• Stay at home except to get urgent medical care. Avoid using public transportation to contain the spread of the virus.
  • Isolate yourself to a specific room in your home to protect your family members, and use a separate bathroom if possible.
  • You must call ahead before visiting your provider’s office or another healthcare facility like an urgent care office. They will inform you on how to get medical care while still ensuring the safety of other patients.
  • All patients may have one visitor at a time during the increased visitation hours of 2pm–6pm daily. The only visitors allowed during other times are those qualifying for exceptions: pediatrics, labor and delivery, palliative care, geriatrics, patients being discharged and those with cognitive or developmental impairments.
  • Visitors must be over 18 years of age. Patients may have two designated support persons who can alternate.
  • Visitors will be asked to speak to a unit staff member before entering a patient room and to follow all staff instructions.
  • Patients who are scheduled for ambulatory procedures may each have one support person assist them.
  • Visitors will be screened in the lobby for temperature, symptoms and exposure and asked to leave if they display symptoms.
  • Visitors must wear a face mask upon entry to the lobby and throughout their time in the hospital. If visiting a patient that is COVID+, the visitor must also wear a gown, gloves and eye protection while in the room with the patient.
  • Visitors must remain in the patient’s room.
  • Visitors must practice rigorous hand hygiene.
  • Visitors who do not adhere to the above guidelines will be asked to leave.

Our hospitals, emergency departments and ambulatory sites are open to serve the community.

All our facilities are clean, safe and ready for you to get the care you need. To schedule an appointment, please call your doctor’s office. If you need help finding a doctor, call 1-800-MD-MONTE (800-636-6683).

You can also schedule or request appointments with your doctors via MyChart. Click here to login.

Our doctors are also offering virtual visits via either phone or video, what is known as telehealth. Learn more about doctor video visits by clicking here.

  • Wear a face mask whenever you’re around your family members. If you are unable to wear a face mask because it causes trouble breathing, ask your family members to wear face masks whenever they are around you.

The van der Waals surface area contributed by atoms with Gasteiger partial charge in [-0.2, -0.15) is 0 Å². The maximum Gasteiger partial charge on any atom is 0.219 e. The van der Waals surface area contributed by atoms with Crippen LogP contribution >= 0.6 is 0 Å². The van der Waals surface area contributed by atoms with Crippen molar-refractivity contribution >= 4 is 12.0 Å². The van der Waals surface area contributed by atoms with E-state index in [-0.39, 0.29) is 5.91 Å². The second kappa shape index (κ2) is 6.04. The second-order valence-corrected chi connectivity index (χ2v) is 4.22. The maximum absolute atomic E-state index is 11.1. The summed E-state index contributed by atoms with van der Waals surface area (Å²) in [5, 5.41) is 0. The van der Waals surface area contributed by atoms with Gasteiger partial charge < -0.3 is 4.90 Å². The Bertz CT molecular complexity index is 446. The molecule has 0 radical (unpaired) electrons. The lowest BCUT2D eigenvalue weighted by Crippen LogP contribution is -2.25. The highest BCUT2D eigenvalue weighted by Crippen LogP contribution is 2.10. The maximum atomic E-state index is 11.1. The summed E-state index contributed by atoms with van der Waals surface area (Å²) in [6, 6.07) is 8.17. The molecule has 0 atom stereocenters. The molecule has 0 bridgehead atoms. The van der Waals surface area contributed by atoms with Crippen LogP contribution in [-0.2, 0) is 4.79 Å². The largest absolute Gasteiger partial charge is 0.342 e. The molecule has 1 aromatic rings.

• Cover your coughs or sneezes and wash your hands with soap and water immediately. You should also sanitize any surfaces you may have touched with a disinfectant that contains 60–95% alcohol.
  • Clean your hands often with soap and water. Use hand sanitizer only when soap and water are not available.
  • Clean all high-touch surfaces every day, including tables, countertops, doorknobs, bath fixtures, toilets, phones, keyboards, tablets and bedside tables.
  • Make sure to clean any surfaces that may come into contact with blood, stool or bodily fluids. These surfaces should be cleaned with household disinfectants. Make sure to follow labeled instructions on how to properly and safely use these products.

Seek medical attention if your condition is worsening (i.e., if you have difficulty breathing). Before seeking medical care, be sure to call your healthcare provider and tell them you are being evaluated for COVID-19. Make sure to wear a face mask before you enter the facility. Ask your healthcare provider to contact your local or state health department. People placed under active monitoring or self-monitoring should follow instructions provided by your local health department.

If you have a medical emergency, you must call 911 and inform the dispatcher that you are being evaluated for COVID-19.

If you have contracted COVID-19, you should remain under home isolation until the transmission to others is low. The decision to discontinue home isolation should be made on a case-by-case basis in consultation with your healthcare provider. In general, you should remain at home until at least 7 days after your symptoms started, your symptoms are improving, and you have not had a fever for 3 days without using fever-reducing medicines like acetaminophen (Tylenol) or ibuprofen (Motrin, Advil, etc.).

Using MyChart, you can send your doctor/care team a secure message about your non-urgent questions, prescription renewals, upcoming appointments, and other issues. You can expect a response within two business days.

You can also call your doctor’s office or 1-800-MD-MONTE (800-636-6683) for any other questions or concerns.

Yes, you can request proxy access to your child’s MyChart remotely by logging in to your MyChart account, navigating to “Health” and then “Share My Record.” From there you can manage the information you can view under “Friends and Family Access.”

Using MyChart, patients can PreCheck-in for their appointments, up to 5 days in advance. You will be able to update insurance information, personal information (phone number, address etc.) as well as medical information (new allergies or medications) from your MyChart account. Here’s a tip: even if you do not have an upcoming appointment, you can update this information in MyChart proactively!

Don’t have an active MyChart account? Sign up for free here.

With an active MyChart account, COVID-19 test results are available online as soon as processing is completed. Click here to login.

If you do not have a MyChart account, please review the instructions provided to you on the day of your test or call your Montefiore primary care physician for your COVID-19 results.

If you need help finding a doctor, call 1-800-MD-MONTE (800-636-6683).

Trusted Information Resources

Centers for Disease Control and Prevention

The leading national public health institute of the United States
 

NY.gov

For the latest COVID-19 guidelines and information from New York State 

World Health Organization

UN agency responsible for international public health